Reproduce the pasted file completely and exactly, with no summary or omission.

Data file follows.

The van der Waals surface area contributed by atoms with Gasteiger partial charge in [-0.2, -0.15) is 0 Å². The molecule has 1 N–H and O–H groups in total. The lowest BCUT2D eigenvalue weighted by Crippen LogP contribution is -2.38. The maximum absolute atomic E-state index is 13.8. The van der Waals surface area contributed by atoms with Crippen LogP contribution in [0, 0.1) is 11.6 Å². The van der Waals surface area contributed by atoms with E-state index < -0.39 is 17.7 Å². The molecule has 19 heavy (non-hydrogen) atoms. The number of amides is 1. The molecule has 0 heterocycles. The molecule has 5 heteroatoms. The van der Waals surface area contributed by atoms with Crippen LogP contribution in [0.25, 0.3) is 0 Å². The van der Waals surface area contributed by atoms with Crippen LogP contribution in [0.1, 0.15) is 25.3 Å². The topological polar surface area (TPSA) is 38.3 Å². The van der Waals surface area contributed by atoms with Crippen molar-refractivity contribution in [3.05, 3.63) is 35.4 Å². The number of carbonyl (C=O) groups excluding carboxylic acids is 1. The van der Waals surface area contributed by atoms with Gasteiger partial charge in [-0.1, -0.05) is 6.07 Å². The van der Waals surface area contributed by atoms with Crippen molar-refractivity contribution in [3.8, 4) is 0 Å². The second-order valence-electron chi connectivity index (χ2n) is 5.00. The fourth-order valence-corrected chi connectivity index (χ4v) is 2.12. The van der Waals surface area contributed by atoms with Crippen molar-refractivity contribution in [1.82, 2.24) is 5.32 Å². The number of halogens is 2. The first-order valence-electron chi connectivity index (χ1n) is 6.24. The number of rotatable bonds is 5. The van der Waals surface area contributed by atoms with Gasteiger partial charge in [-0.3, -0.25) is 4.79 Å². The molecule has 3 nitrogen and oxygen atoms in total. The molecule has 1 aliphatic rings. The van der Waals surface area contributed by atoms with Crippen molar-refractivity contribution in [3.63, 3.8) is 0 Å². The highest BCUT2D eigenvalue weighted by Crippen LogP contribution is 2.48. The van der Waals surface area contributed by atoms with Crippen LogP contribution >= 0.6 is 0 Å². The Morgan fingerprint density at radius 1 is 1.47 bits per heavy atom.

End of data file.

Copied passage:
The van der Waals surface area contributed by atoms with Gasteiger partial charge in [-0.2, -0.15) is 0 Å². The molecule has 1 N–H and O–H groups in total. The lowest BCUT2D eigenvalue weighted by Crippen LogP contribution is -2.38. The maximum absolute atomic E-state index is 13.8. The van der Waals surface area contributed by atoms with Crippen LogP contribution in [0, 0.1) is 11.6 Å². The van der Waals surface area contributed by atoms with E-state index < -0.39 is 17.7 Å². The molecule has 19 heavy (non-hydrogen) atoms. The number of amides is 1. The molecule has 0 heterocycles. The molecule has 5 heteroatoms. The van der Waals surface area contributed by atoms with Crippen LogP contribution in [0.25, 0.3) is 0 Å². The van der Waals surface area contributed by atoms with Crippen LogP contribution in [0.1, 0.15) is 25.3 Å². The topological polar surface area (TPSA) is 38.3 Å². The van der Waals surface area contributed by atoms with Crippen molar-refractivity contribution in [3.05, 3.63) is 35.4 Å². The number of carbonyl (C=O) groups excluding carboxylic acids is 1. The van der Waals surface area contributed by atoms with Gasteiger partial charge in [-0.1, -0.05) is 6.07 Å². The van der Waals surface area contributed by atoms with Crippen molar-refractivity contribution in [3.8, 4) is 0 Å². The second-order valence-electron chi connectivity index (χ2n) is 5.00. The fourth-order valence-corrected chi connectivity index (χ4v) is 2.12. The van der Waals surface area contributed by atoms with Crippen molar-refractivity contribution in [1.82, 2.24) is 5.32 Å². The number of halogens is 2. The first-order valence-electron chi connectivity index (χ1n) is 6.24. The number of rotatable bonds is 5. The van der Waals surface area contributed by atoms with Gasteiger partial charge in [-0.3, -0.25) is 4.79 Å². The molecule has 3 nitrogen and oxygen atoms in total. The molecule has 1 aliphatic rings. The van der Waals surface area contributed by atoms with Crippen molar-refractivity contribution in [3.63, 3.8) is 0 Å². The highest BCUT2D eigenvalue weighted by Crippen LogP contribution is 2.48. The van der Waals surface area contributed by atoms with Crippen LogP contribution >= 0.6 is 0 Å². The Morgan fingerprint density at radius 1 is 1.47 bits per heavy atom.